The ground shimmered as I stepped out of the car, and a burst of oven-hot air smacked me in the face. No, I wasn't in the grip of a Middle Eastern summer. This was Washington D.C on its hottest July day on record. I took a rasping gulp of oxygen and willed myself back to the crisp Blue Ridge Mountains. I'd once wilted on a 43 degree Melbourne day, but it was nothing compared to this relentless swelter.
Perhaps we'd made a mistake visiting the US capital on Independence Day weekend? It seemed appropriate given the city is one big monument to the country's libertarian edict. But as we played duck and weave with fellow tourists for views of the White House, I thought to myself "this is crazy. Where else in the world would you battle crowds to view a leader's residence?"
I had a similar thought waiting in line (at least it was air conditioned) to look at the country's original founding documents at the National Archives. I felt compelled to, since today's Independence Day celebrations were just around the corner. The queues were reminiscent of those at the Louvre in Paris. People there stick out their elbows to gaze at the world's artistic masterpieces; here patriots shove one another to view the Declaration of Independence, the Constitution, and the Bill of Rights. I felt out of place and underwhelmed. In fact, I was ashamed that I'd never expressed such an urge to see my own country's archival history.
Back in the sprawling National Mall we merged with the sluggish, heat-fuddled masses to check out the memorials. The George Washington monument is the mall's beacon, but the V-shaped Vietnam War memorial with the names of more than 58,000 men and women engraved in the order that they died, the World War II fountain, and the stalking, wide-eyed sculptures of soldiers at the Korean War memorial are just as grand.
As sweat stung my eyes, I consoled myself that in a moment I would become Jenny, and Ted Forrest Gump, as we re-enacted the pair's watery reunion on Forrest's return from Vietnam. Alas! The reflecting pool was drained and fenced off for renovation. I had been anticipating this moment since I first watched the movie in 1994. The disappointment was crushing. So was the temperature.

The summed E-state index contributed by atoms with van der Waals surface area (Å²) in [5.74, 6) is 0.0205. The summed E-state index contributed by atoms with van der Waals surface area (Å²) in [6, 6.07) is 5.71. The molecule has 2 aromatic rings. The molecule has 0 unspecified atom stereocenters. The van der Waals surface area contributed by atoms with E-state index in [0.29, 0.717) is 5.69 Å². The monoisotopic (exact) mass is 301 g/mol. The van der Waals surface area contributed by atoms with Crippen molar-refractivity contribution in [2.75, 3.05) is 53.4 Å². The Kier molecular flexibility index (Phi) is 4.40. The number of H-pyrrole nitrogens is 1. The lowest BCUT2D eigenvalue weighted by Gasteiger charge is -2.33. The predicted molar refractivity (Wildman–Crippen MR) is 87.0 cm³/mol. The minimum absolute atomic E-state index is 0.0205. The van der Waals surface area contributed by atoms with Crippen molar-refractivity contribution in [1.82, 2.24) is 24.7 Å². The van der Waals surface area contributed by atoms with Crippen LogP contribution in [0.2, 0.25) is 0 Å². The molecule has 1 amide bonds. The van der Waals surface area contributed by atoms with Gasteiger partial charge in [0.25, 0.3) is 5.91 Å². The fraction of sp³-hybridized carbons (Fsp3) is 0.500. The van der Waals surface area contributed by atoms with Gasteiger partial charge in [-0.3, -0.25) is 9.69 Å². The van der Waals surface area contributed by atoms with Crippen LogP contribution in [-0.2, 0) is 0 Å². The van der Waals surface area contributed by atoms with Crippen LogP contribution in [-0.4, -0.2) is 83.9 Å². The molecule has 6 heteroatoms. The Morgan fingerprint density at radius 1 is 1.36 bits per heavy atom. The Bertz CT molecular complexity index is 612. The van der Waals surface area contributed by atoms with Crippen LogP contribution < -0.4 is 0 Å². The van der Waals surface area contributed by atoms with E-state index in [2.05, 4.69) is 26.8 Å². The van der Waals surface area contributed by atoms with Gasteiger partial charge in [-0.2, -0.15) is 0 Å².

But at the bottom of the Abraham Lincoln memorial: salvation. We threw down our bags and joined squealing children in the race for the sprinkler. The brief reprieve from the heat perked me up enough to stand on the steps and imagine the view Dr Martin Luther King Jr would've looked upon as he delivered his "I have a dream" speech. The ugly fences disappeared, the pool filled up again and hope drove out the heat as thousands chanted their support.
However flawed it may be, the heart of democracy beats strong here. On the day we arrived, the Supreme Court had just delivered its ruling upholding Obamacare. A couple of days later death penalty protesters braved the sun outside the same Capitol Hill building and two doors down, a busload of Catholic nuns pulled up at the United Methodist Church to rock star applause. "Nuns on the Bus" had been driving around the country protesting against proposed budget cuts to food stamps, childcare and other programmes for the needy. "Let's make enough noise so they can hear us across the road in the Capitol" shouted one supporter.
Later, as I stood at Martin Luther King's monument, surrounded by families on reunion with T-shirts to prove it, I realised Independence Day weekend was indeed the best time to glimpse the spirit of a country through the vessel of its capital city. It's not a perfect place, but at least people are still free to speak, assemble, petition, print, broadcast and worship.
I'll be celebrating Independence Day in New York City tonight!
What do you reckon? Are capital cities an accurate portrayal of the ideals of a nation? Does Independence Day mean anything to you? Do you love running through sprinklers on hot days? Do share!
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